FIGS. 911 show a third embodiment of the present invention. According to this embodiment, the terminal 70 comprises a punch hole 76 formed in the base 72, and an elongated bonding portion 74 downwardly protruded from one end of the punch hole 76. The bonding portion 74 is formed of a part of the base 72 by stamping. When the bonding portion 74 is formed, the punch hole 76 is produced. The extending direction of the bonding portion 74 is not in parallel to the circuit board 80. During installation, the bonding portion 74 is inserted into the solder pate 82 at the circuit board 80 and fixedly soldered thereto. Further, the housing 90 has a rib 94 disposed in each terminal groove 92. When the terminal 70 inserted into the terminal groove 92, the punch hole 76 is coupled to the rib 94.

FIGS. 12 and 13 show a fourth embodiment of the present invention. According to this embodiment, the bonding portion 102 is a hollow cylindrical member downwardly protruded from the bottom side of the base of the terminal 100 and formed by stamping. When installed, the bonding portion 102 is soldered to the solder paste 112 at the circuit board 110.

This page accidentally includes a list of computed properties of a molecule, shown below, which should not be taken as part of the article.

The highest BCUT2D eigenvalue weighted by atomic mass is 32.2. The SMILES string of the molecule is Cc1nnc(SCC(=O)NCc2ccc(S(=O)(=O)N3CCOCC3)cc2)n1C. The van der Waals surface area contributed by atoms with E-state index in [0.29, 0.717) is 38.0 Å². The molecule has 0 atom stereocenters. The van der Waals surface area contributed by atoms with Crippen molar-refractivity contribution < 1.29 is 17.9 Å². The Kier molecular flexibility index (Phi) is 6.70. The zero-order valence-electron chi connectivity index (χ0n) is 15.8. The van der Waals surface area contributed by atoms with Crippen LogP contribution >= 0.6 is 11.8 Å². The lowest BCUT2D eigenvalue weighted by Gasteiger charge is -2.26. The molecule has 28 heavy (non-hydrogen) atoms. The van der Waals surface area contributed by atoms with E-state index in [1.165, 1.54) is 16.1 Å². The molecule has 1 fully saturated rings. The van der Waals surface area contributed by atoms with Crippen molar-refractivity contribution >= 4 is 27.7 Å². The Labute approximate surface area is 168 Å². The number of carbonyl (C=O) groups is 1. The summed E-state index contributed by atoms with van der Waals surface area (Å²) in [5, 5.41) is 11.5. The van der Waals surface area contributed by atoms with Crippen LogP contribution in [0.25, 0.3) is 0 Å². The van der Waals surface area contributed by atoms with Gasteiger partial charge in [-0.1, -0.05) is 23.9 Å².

FIG. 14 shows a fifth embodiment of the present invention. According to this embodiment, the terminal has at least one strip-like bonding portions 130 downwardly suspended from the base 120 and mounted with a solder ball for bonding to a circuit board 110.

A prototype of electric connector has been constructed with the features of the annexed drawings of FIGS. 314. The electric connector functions smoothly to provide all of the features discussed earlier.

Although particular embodiments of the invention have been described in detail for purposes of illustration, various modifications and enhancements may be made without departing from the spirit and scope of the invention. Accordingly, the invention is not to be limited except as by the appended claims.

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Referenced by
Citing PatentFiling datePublication dateApplicantTitle
US7297010 *Sep 13, 2005Nov 20, 2007Chou Hsuan TsaiElectrical connector having vertically movable terminals